Everyone has their role, and everyone does their part. From this, I have noticed that samoan children are the most diligent, resourceful, and obedient children I have ever encountered in my life. I have to say that in my own opinion they are very different form American children. Sure their still kids who run in the house after you tell them not to, fight with their brothers/sisters, and hate doing homework. Yet, their overall behavior is nothing like I’ve seen back home. In the states we say, “kids will be kids” but here in Samoa, “kids will be adults.” I have had a front row seat to observing this. In my host family’s house I have three younger sibilings; a 13 year old boy, a 10 year old boy, and a 7 year old girl. They each have their role to play throughout the day, but their purpose is still the same- help their family in the daily tasks. The 13 year old usually wakes up early in the morning (way before I do) goes to the plantation and collects food. He starts cooking soon after. Cooking here usually takes hours because they have to make a fire outside and then put coconut leaves on top of the food to keep the heat in. Essentially it’s like an oven. While the food is cooking he is cleaning, taking care of the animals, and also helping other nearby families if they need help. The 12 year deals with the rubbish, takes care of the yard, washes the clothes by hand, washes the dishes, and much much more. The little girl basically acts as a runner. Anything people need (especially her parents) she gets for them. Any miscellaneous chores are also done by her. They all wake up at sunrise, and go to bed late into the night. They are constantly doing things without being asked. If an adult has an empty cup of tea they will take that cup and fill it up for them. Sometimes I’ll lie on the floor to watch TV with the kids. Immediately one of them will get up and bring me a pillow. If their parents call for them they come running. They do whatever is asked of them, and believe me they are asked to do a lot! To someone who is not familiar with the Samoan culture, they might see how the children are treated similar to workers or even maids. I must admit, first coming here I thought the same thing. I was shocked to find out that every few weeks the students are obligated to clean up the school compound: doing yard work, painting, etc. However, after living here for several months I now know why things are the way they are.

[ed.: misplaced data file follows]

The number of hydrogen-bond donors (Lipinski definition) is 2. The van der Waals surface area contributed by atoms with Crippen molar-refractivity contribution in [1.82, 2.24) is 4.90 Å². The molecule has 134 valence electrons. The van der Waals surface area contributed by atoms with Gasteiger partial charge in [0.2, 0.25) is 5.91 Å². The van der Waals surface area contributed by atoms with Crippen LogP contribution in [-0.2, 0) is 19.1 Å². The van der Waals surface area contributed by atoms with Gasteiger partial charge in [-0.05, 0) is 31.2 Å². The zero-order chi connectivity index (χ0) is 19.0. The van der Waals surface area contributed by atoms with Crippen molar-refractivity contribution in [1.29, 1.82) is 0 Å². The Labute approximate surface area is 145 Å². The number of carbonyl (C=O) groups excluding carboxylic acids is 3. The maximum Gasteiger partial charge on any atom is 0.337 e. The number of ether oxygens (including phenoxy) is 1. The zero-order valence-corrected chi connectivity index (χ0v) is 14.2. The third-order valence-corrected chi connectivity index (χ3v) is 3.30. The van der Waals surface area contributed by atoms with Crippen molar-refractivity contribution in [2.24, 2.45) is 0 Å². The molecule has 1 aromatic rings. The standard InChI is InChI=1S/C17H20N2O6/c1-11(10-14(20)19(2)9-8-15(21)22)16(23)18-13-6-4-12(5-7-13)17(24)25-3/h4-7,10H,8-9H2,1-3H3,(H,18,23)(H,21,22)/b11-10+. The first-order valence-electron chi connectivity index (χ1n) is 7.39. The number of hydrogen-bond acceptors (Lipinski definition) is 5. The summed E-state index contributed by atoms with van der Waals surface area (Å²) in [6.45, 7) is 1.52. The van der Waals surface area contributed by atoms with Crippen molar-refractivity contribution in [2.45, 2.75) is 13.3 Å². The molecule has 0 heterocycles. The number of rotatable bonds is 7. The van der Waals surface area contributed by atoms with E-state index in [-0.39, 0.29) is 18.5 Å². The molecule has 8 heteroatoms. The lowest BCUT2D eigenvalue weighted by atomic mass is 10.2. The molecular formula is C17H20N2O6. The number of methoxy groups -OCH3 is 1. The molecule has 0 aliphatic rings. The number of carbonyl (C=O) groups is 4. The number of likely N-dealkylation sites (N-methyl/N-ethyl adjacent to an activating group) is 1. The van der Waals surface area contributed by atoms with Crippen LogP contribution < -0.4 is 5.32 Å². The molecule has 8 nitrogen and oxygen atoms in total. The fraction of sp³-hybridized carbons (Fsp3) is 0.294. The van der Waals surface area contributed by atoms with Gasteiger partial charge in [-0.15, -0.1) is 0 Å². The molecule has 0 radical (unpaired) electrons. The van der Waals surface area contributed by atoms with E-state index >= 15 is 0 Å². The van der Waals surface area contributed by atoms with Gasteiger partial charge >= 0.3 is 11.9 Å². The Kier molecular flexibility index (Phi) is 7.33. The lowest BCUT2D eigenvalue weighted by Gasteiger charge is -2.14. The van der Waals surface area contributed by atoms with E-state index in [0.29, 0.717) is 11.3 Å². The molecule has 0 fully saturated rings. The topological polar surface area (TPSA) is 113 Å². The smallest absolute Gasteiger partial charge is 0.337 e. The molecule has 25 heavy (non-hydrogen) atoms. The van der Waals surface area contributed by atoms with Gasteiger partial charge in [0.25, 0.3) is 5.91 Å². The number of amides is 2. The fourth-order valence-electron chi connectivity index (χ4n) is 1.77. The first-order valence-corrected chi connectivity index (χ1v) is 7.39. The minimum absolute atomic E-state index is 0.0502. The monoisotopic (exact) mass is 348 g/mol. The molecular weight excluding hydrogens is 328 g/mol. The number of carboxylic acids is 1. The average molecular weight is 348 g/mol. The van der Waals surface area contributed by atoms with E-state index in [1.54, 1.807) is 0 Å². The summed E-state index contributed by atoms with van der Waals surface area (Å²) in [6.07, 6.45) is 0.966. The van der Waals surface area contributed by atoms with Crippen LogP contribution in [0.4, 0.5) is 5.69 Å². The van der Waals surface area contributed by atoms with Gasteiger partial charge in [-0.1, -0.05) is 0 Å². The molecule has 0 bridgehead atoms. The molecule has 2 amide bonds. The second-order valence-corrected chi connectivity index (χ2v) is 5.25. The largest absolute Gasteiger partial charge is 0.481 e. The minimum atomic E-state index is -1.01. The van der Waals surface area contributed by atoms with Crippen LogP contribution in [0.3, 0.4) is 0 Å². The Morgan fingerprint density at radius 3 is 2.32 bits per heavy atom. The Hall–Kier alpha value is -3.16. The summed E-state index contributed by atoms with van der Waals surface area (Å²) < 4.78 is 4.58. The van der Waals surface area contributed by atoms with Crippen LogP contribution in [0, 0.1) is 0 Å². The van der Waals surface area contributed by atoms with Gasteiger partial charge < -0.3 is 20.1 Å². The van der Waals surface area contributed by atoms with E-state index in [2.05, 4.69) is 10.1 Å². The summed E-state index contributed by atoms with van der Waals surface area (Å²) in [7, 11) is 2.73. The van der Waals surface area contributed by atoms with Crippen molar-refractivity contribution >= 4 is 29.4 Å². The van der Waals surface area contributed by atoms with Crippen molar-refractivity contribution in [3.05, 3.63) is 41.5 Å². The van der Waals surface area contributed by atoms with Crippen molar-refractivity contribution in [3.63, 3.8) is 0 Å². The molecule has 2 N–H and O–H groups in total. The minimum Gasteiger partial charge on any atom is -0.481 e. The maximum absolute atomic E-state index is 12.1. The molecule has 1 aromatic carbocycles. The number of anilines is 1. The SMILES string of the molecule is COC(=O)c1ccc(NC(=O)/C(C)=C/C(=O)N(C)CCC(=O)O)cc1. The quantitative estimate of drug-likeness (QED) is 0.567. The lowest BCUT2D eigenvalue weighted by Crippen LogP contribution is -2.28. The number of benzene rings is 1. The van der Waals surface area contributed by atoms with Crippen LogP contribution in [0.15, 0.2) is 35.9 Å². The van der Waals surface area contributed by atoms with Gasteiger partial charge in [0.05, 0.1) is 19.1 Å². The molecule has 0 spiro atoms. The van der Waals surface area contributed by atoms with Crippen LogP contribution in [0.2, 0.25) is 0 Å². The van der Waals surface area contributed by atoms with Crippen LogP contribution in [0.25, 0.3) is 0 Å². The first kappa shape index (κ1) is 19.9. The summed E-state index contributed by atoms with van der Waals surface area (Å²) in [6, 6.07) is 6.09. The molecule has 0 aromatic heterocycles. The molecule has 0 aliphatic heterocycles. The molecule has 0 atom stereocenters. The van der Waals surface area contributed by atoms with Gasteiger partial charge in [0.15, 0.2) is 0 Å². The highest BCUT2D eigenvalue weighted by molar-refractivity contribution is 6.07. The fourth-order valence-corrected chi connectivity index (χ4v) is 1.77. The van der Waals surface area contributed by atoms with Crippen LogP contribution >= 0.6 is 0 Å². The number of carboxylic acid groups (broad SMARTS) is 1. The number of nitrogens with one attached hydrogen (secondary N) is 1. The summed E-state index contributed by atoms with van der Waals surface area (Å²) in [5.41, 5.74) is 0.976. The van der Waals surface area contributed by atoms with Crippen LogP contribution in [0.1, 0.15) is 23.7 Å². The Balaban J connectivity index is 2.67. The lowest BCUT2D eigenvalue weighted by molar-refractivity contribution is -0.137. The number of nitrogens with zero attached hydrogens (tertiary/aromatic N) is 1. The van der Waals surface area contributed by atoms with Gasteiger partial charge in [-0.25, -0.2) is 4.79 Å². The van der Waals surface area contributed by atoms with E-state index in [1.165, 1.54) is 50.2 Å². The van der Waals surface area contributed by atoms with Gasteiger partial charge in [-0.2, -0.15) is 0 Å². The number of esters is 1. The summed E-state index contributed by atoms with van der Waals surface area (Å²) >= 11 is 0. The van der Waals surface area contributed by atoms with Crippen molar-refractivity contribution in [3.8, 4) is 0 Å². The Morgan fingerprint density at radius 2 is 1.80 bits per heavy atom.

It’s pure respect. Samoan children are taught at a very young age to respect anyone older them, never talk back, and do what they are told. These are aspects that we try to teach our children back home as well, but here its on a whole different level. Parents do things for themselves; older siblings do things for themselves. Here the children do everything. For example every morning when my host mom wakes up (they sleep on mats on the floor) she will call one of her children to pick up her blanket/pillow and roll up her mat and put it away. Every night they lay their parents bedding out for them, and every morning they put it away. In the States it’s hard enough to get a kid to make their own bed, let alone their parents bed! I started thinking about this custom and this is what I figured out. Back home the parents take care of their children, and then when the children are older they take care of their parents. Here in Samoa, it’s the other way around. The children take care of their parents, and then when those children become parents their children take care of them. It’s a never ending cycle.
I have a great appreciation for my younger siblings and Samoan children in general. They do way more at their age then I ever did. My American background and bring-up still gives me a feeling of guilt when a 13 year old is cooking my dinner. Nevertheless, I just try and remember where I am, and the grand scheme of things. Everyone has their role, and everyone does their part.